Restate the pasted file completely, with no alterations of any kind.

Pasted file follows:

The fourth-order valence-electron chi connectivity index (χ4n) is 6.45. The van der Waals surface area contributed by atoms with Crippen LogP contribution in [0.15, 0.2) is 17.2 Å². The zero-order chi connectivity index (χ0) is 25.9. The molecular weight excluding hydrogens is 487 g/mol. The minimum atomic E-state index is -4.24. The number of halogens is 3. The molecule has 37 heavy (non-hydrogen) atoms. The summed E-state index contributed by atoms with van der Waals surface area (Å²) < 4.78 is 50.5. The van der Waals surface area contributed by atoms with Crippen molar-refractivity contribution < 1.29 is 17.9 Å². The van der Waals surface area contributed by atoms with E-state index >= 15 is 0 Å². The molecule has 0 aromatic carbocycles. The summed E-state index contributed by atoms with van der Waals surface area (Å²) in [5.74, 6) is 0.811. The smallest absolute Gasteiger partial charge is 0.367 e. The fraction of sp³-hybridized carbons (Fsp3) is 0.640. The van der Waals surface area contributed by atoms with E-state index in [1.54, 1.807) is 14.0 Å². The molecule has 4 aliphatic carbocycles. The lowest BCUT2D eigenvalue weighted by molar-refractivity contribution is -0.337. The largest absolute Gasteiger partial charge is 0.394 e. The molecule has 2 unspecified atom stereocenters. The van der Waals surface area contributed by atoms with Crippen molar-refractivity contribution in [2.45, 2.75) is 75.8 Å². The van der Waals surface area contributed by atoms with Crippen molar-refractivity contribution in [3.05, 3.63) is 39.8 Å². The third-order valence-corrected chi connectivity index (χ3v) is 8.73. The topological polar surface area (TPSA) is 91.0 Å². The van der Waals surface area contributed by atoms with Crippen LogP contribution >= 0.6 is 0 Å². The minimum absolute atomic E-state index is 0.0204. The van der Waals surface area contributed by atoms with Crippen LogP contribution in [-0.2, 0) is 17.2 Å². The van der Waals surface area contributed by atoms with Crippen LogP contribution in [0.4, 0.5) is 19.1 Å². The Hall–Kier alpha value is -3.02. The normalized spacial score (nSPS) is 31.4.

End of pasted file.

The fourth-order valence-electron chi connectivity index (χ4n) is 6.45. The van der Waals surface area contributed by atoms with Crippen LogP contribution in [0.15, 0.2) is 17.2 Å². The zero-order chi connectivity index (χ0) is 25.9. The molecular weight excluding hydrogens is 487 g/mol. The minimum atomic E-state index is -4.24. The number of halogens is 3. The molecule has 37 heavy (non-hydrogen) atoms. The summed E-state index contributed by atoms with van der Waals surface area (Å²) < 4.78 is 50.5. The van der Waals surface area contributed by atoms with Crippen molar-refractivity contribution < 1.29 is 17.9 Å². The van der Waals surface area contributed by atoms with E-state index >= 15 is 0 Å². The molecule has 0 aromatic carbocycles. The summed E-state index contributed by atoms with van der Waals surface area (Å²) in [5.74, 6) is 0.811. The smallest absolute Gasteiger partial charge is 0.367 e. The fraction of sp³-hybridized carbons (Fsp3) is 0.640. The van der Waals surface area contributed by atoms with E-state index in [1.54, 1.807) is 14.0 Å². The molecule has 4 aliphatic carbocycles. The lowest BCUT2D eigenvalue weighted by molar-refractivity contribution is -0.337. The largest absolute Gasteiger partial charge is 0.394 e. The molecule has 2 unspecified atom stereocenters. The van der Waals surface area contributed by atoms with Crippen molar-refractivity contribution in [2.45, 2.75) is 75.8 Å². The van der Waals surface area contributed by atoms with Crippen molar-refractivity contribution in [3.05, 3.63) is 39.8 Å². The third-order valence-corrected chi connectivity index (χ3v) is 8.73. The topological polar surface area (TPSA) is 91.0 Å². The van der Waals surface area contributed by atoms with Crippen LogP contribution >= 0.6 is 0 Å². The minimum absolute atomic E-state index is 0.0204. The van der Waals surface area contributed by atoms with Crippen LogP contribution in [-0.2, 0) is 17.2 Å². The van der Waals surface area contributed by atoms with Crippen LogP contribution in [0.4, 0.5) is 19.1 Å². The Hall–Kier alpha value is -3.02. The normalized spacial score (nSPS) is 31.4.